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Resin shell casting

Updated Wednesday, 1st November 2017

A thin shell of resin-bonded sand is formed around a heated metal pattern. Separating the shell from the pattern and clamping it to a mating shell forms a complete mould into which metal can be cast.

Diagram of resin shell casting process Copyrighted  image Icon Copyright: Open University

Manufacture:

  1. Phenol or urea formaldehydes (5%) are added to fine silica sand as bonding agents. No clay is added.
  2. Each half of a shell mould is made on a pattern plate. This has to be made of metal, usually of steel, because of the high temperature of moulding.
  3. The plate is heated to 200 - 250˚C, and is then sprayed or brushed with silicon oil, to facilitate the subsequent stripping of the shell from the pattern.
  4. The pattern plate is then placed on top of the dump box containing the sand-resin mixture.
  5. The dump box is inverted so that the pattern becomes covered by sand-resin mixture.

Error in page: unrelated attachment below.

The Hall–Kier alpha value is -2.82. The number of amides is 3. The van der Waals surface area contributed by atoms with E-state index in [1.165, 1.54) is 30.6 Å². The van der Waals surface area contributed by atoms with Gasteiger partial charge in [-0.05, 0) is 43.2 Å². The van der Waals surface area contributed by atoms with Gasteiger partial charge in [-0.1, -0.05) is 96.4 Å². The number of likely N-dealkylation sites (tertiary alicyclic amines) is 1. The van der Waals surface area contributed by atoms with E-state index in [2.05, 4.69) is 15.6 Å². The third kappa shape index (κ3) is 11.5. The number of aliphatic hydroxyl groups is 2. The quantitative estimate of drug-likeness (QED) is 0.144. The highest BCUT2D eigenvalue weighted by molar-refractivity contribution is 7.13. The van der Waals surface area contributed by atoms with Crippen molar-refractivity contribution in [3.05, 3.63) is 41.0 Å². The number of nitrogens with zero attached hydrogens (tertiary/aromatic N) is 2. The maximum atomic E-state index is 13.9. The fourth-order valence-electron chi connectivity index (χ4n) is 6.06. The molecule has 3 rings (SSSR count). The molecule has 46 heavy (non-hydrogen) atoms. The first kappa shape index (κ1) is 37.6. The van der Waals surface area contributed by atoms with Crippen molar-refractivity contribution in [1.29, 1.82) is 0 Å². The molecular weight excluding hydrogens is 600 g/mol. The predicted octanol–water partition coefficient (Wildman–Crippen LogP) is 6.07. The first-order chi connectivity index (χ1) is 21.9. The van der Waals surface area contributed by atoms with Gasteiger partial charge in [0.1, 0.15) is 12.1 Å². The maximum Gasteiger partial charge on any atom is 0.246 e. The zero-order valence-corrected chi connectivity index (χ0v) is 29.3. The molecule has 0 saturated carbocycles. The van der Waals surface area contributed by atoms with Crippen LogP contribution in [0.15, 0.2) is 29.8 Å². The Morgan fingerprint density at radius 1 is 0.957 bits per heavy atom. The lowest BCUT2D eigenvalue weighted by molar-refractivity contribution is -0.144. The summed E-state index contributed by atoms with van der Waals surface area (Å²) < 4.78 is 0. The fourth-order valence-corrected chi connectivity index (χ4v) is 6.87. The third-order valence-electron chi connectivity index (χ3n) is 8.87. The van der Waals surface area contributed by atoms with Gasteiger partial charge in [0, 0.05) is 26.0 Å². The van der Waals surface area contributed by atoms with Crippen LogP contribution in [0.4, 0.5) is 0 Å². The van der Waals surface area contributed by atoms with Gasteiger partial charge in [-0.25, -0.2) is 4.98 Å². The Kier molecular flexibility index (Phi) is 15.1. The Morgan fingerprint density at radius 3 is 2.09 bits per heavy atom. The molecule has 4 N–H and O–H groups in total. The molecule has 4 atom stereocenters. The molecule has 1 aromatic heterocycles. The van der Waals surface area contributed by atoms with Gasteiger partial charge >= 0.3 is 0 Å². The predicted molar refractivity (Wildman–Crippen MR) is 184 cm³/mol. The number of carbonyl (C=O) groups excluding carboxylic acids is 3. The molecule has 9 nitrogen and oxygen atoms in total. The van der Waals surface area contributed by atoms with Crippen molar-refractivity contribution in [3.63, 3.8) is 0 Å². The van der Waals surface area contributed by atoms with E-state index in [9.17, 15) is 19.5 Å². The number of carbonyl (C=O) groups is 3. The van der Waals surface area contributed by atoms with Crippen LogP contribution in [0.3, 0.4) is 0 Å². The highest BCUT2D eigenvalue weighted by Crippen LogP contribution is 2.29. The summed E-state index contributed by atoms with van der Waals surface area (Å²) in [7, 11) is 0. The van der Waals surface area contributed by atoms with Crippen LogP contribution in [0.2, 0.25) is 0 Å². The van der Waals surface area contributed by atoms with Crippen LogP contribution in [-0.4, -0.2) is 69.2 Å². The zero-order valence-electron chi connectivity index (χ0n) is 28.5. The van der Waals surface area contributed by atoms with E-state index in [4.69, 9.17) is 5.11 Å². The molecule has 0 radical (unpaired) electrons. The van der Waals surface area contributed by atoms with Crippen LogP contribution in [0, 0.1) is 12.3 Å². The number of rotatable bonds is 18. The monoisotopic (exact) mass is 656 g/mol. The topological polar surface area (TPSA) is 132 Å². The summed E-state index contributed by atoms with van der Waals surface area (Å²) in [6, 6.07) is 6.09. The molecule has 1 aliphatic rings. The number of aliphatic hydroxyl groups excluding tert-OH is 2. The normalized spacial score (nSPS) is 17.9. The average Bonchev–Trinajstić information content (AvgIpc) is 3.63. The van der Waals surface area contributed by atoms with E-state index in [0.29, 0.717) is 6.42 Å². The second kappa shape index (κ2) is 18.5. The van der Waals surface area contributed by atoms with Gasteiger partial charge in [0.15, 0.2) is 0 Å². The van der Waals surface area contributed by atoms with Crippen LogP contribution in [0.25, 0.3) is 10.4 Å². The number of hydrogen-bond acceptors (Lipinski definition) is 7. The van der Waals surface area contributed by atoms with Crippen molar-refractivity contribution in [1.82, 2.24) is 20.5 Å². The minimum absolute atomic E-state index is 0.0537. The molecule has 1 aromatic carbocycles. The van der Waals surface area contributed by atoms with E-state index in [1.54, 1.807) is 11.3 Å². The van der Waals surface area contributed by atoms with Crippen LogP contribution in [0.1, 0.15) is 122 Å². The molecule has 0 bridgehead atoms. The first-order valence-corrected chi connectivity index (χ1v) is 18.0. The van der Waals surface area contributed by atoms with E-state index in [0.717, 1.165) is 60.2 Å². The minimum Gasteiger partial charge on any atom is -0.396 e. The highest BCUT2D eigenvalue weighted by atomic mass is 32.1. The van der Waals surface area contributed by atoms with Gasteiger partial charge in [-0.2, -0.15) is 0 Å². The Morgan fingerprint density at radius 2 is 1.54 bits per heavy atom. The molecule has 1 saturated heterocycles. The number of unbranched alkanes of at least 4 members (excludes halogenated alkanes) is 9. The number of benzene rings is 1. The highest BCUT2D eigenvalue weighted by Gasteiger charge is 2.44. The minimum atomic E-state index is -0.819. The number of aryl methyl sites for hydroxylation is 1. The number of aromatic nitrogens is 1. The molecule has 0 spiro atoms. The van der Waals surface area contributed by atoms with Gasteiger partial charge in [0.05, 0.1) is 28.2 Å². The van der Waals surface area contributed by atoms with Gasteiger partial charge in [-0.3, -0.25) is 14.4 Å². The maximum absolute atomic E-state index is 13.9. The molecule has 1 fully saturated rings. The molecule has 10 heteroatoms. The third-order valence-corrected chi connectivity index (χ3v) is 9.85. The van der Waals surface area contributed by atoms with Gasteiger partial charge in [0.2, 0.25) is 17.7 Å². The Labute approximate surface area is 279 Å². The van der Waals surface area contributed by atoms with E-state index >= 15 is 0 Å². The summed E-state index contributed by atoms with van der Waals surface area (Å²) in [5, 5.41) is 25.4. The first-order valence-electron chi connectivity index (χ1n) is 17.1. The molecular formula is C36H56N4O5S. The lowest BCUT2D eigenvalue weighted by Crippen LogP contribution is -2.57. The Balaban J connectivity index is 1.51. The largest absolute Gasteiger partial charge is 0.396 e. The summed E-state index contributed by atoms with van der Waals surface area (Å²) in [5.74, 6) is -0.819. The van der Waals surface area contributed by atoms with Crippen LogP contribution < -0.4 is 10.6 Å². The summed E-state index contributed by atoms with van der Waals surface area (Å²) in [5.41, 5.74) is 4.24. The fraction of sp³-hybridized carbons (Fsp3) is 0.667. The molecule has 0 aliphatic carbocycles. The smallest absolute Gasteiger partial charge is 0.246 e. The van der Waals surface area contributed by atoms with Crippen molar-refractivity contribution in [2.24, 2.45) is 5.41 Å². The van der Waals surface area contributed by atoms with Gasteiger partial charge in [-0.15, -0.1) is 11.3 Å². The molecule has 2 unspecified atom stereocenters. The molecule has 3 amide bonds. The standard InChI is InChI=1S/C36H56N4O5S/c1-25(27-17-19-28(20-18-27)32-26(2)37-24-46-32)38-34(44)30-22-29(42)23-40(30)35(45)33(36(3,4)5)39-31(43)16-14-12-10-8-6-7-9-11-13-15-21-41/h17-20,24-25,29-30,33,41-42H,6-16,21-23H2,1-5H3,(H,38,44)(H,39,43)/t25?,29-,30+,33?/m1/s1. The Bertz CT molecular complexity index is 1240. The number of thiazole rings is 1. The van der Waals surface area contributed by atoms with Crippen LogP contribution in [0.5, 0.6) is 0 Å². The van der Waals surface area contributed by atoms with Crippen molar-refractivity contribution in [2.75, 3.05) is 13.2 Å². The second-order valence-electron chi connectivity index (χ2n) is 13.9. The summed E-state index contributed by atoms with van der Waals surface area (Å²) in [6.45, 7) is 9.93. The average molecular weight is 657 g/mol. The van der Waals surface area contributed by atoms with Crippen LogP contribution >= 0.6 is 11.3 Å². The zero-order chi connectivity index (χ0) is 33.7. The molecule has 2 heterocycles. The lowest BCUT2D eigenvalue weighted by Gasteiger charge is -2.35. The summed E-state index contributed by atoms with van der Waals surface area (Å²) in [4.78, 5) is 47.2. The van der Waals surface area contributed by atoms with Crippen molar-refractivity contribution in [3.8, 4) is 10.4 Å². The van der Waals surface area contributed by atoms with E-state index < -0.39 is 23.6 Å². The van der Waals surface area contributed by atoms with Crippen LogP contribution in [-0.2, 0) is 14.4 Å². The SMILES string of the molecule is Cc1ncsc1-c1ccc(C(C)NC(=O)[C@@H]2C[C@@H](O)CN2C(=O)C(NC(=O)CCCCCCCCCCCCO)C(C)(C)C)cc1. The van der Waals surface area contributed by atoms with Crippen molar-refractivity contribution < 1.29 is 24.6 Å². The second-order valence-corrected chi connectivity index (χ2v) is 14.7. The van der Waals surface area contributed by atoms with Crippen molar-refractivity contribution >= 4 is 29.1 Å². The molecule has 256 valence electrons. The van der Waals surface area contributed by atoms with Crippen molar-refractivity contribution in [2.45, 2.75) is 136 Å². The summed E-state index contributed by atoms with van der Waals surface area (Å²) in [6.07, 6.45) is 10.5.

6. The resin melts, and in about 30 s the pattern becomes coated with a “shell” of resin-bonded sand. The shell is sometimes quite hard, due to the thermosettingproperties of the resin.
  7. The dump box is turned back to its original position, so that the surplus of sand and resin falls back into the bottom of the dump box.
  8. The pattern plate is then removed, and with the shell still adhering to it, is transferred to an oven where the shell is hardened further by curing it for about 2 min at 315˚C. The shell is then stripped from the pattern plate by means of ejector pins built into the plate. Thickness is 6 - 9 mm.
  9. Two halves of the mould are then joined together by adhesives or bolts.
  10. Medium productivity (approximately 30 - 220 moulds per hour).
  11. Tool costs are reasonably high.

Materials:

  1. All materials that can normally be cast successfully.

Design:

  1. Higher degree of accuracy than with sand casting. Limits of ±0.25 mm can be achieved on small castings up to 100 mm in size.
  2. Cores should generally be avoided wherever possible.
  3. Only 1˚ of taper is required compared with 2 - 3˚ for sand castings. Faces up to 18 mm deep can be produced with virtually no taper.
  4. Use of fine grained sands produces good surface finishes.
  5. A shell moulding, with reduced machining and finishing, should be cheaper than an equivalent sand casting.

See Also: CLA-Hitchiner process, Investment casting and Full mould casting.

This article is a part of Manupedia, a collection of information about some of the processes used to convert materials into useful objects.

 

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